Also, remember that the most important thing is that the baby receives your breastmilk, whether or not it's actually from the breast; the bottle still delivers that nutritious milk to the baby. So, having your baby on breastmilk is a huge plus, compared to mothers who are stuck feeding their baby with formula. So you're already a step ahead of the game.

    The fact that your baby has latched onto you in the past is very promising for the future. My baby similarly was latching sometimes in the beginning, but then went to nearly exclusively being bottle-fed, seeming to almost lose her ability to latch onto my breast. Try to bottlefeed followed by breastfeeding, rather than breastfeeding followed by bottling.

    If a mom breastfeeds then bottles, I think the baby learns exactly what we don't want them to learn: that they don't have to try hard or do anything during the breastfeeding-attempt because the bottle is coming soon. Oftentimes the bottle just seems to be so much easier to latch onto and drink from, compared to the breast; so, basically, breastfeeding followed by bottling seems to just teach the baby that sitting in front of your boob and doing nothing will get them the food in the delivery method they prefer: in a bottle. I think breastfeeding followed by bottling just isn't very effective for some babies, including mine.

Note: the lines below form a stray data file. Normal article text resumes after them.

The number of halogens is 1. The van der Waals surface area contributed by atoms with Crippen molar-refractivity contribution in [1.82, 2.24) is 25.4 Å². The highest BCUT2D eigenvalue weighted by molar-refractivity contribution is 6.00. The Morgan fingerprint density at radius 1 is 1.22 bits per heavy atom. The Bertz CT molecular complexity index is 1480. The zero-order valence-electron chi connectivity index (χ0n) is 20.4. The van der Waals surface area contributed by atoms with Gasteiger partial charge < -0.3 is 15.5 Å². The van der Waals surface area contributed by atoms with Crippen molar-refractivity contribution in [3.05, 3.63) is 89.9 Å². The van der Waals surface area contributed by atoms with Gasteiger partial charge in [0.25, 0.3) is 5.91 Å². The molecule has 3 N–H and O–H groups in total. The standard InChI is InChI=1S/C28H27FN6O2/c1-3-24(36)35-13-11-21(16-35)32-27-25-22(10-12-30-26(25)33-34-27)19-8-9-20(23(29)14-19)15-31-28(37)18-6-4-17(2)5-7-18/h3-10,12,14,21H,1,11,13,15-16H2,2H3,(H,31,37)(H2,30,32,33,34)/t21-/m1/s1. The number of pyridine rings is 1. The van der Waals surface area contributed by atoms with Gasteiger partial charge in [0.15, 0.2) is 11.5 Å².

Some other valuable things that helped me:
    *Always remember that each chance the baby has to even attempt being at the breast (regardless of whether the baby latched or not) is still great practice! Try to always view it that way